In a political moment when death tolls from COVID-19 are fading into media background noise as ‘freedom’ has been restored, who counts?
Pierre-Joseph Proudhon’s famous condemnation of government as a very idea – customarily excerpted in introductions to anarchism far and wide – contains a reflection on counting, and who gets to do it.
“To be GOVERNED is to be kept in sight, inspected, spied upon, directed, law-driven, numbered, enrolled, indoctrinated, preached at, controlled, estimated, valued, censured, commanded, by creatures who have neither the right, nor the wisdom, nor the virtue to do so…. To be GOVERNED is to be at every operation, at every transaction, noted, registered, enrolled, taxed, stamped, measured, numbered, assessed, licensed, authorised, admonished, forbidden, reformed, corrected, punished.”
The act of counting, the ‘numbering’ of people, is an essential feature of government as Proudhon notes. As he argues, it is an act where people are dehumanised, stripped of their individuality, rendered interchangeable with one another, and thus expendable. Proudhon knew how the numbering of the state was used from bitter experience; his brother, a ‘numbered’ individual ‘enrolled’ in the French Army, died in service and it was from this point that Proudhon traced his political radicalism. Though many today – though not many anarchists – don’t reflect too hard on the origins of the census, for instance, or the purposes to which it can be put, the visceral nature of Proudhon’s passage has an impact on everyone who reads it, because it begs the questions of who gets to decide who is numbered, and who is not, and what questions of value and worth go into these decisions when numbering strips the individual of human dignity? Even as he excoriated government’s right to count however, Proudhon failed to live up to the egalitarianism this implied, being both an anti-Semite and a misogynist. But, to paraphrase an anarchist saying, his injunction against counting would protect us from a government of Proudhons as much as a government of anyone else.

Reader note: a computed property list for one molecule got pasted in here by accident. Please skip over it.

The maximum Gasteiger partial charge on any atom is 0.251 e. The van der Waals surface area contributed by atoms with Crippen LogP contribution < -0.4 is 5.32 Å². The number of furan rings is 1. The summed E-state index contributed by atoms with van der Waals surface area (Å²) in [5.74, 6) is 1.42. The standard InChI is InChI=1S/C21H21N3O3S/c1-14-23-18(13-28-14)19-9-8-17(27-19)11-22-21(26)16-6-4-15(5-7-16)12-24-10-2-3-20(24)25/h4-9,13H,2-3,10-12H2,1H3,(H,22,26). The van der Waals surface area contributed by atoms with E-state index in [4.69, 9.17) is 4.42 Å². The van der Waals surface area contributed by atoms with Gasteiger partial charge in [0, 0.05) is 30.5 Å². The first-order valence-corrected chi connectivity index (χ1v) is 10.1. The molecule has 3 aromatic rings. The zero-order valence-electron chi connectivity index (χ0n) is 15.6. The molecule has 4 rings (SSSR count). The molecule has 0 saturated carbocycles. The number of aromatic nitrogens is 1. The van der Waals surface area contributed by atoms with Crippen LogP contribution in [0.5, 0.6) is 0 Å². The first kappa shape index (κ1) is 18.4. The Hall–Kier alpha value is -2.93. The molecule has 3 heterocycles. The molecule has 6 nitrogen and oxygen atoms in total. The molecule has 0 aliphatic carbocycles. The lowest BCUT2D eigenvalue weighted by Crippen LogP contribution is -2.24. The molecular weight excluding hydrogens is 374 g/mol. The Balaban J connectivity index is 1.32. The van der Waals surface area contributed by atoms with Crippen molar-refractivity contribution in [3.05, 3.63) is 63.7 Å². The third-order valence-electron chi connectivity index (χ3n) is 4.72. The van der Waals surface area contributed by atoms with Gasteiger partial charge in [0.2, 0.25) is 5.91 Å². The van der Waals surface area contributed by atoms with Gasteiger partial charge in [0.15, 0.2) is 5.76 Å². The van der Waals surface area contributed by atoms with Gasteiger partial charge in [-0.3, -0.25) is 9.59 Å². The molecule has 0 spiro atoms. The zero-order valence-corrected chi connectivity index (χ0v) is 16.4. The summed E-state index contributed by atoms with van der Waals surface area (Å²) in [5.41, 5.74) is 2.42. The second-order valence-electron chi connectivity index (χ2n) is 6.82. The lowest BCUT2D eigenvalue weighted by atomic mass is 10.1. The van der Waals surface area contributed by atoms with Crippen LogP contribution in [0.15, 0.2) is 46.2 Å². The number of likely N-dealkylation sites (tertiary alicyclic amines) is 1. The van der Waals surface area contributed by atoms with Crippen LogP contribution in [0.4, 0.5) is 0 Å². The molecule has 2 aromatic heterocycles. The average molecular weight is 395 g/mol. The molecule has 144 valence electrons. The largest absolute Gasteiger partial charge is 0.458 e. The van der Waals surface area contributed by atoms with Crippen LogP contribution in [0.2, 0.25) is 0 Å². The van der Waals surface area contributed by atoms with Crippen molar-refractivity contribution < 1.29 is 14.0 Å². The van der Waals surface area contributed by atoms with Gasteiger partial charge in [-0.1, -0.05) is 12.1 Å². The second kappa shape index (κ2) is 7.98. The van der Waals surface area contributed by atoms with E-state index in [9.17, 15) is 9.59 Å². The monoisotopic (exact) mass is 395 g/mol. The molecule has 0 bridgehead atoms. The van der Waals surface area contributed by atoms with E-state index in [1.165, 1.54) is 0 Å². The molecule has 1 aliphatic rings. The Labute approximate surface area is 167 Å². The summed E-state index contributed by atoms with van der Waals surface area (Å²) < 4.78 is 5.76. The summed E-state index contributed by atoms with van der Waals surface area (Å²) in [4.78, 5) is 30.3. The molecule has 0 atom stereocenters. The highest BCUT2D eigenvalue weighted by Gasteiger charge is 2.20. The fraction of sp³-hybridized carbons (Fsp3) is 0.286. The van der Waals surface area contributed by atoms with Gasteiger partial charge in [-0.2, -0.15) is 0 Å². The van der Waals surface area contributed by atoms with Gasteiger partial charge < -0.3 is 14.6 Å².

In eras of conflict, censuses and government statistics and demographic information have informed call-up registers and conscription, classified who is able and who is unable to fight. As anarchists know, the state’s eternal justification in the mind of political theorists – that it exists to provide security for its people – is in this act of counting truly the reverse, as the nameless numbered serve instead to provide security for the state, as in turn the state secures the rights of capital and property. The COVID moment the world is enduring is characterised by the ubiquity of numbers, generated by states and their agencies, chief amongst them the numbers of the dead, the infected, the chronically ill. Here the question becomes not merely who is counted, but who is not. Numbers themselves of course don’t tell the full story. The caveat which has accompanied reports of fatalities in the UK (and elsewhere) since the beginning of the pandemic differentiates between two numbers: the number of deaths first, and the number with ‘underlying health conditions’. The gap between these two numbers from the outset the government – and many amongst the public – sought to see as the ‘real’ number, taking as read that those with underlying health conditions lives were worth less, reflecting the pervasive eugenic assumptions that sit at the very heart of our politics and which exclude disabled and chronically ill people outside of pandemics as well as during them.
In an era of neoliberal capitalism where even wellbeing – the neoliberal meaning of the word a travesty of Kropotkin’s cry of ‘well-being for all!’ – is quantified, it is unsurprising that the favoured approach to research on the part of government in the social sciences is quantitative. This is data; these are facts. As the humanities and any domain of critical inquiry in any area of education are increasingly vilified by the government, the reason lies at least in part due to their refusal to abandon the subjective, the individual, the qualitative, the human, who is unique and cannot ever be reduced to a number without losing something essential to them. ‘Facts alone are wanted’, said Dickens’ Mr Gradgrind, but of course what is wanted are the ‘correct’ facts that align with power, which legitimate the state’s intentions, and which are not decided by the people as a whole. Numbers do lie, particularly when they are made to, and particularly when those who decides who counts and who doesn’t value some lives more than others.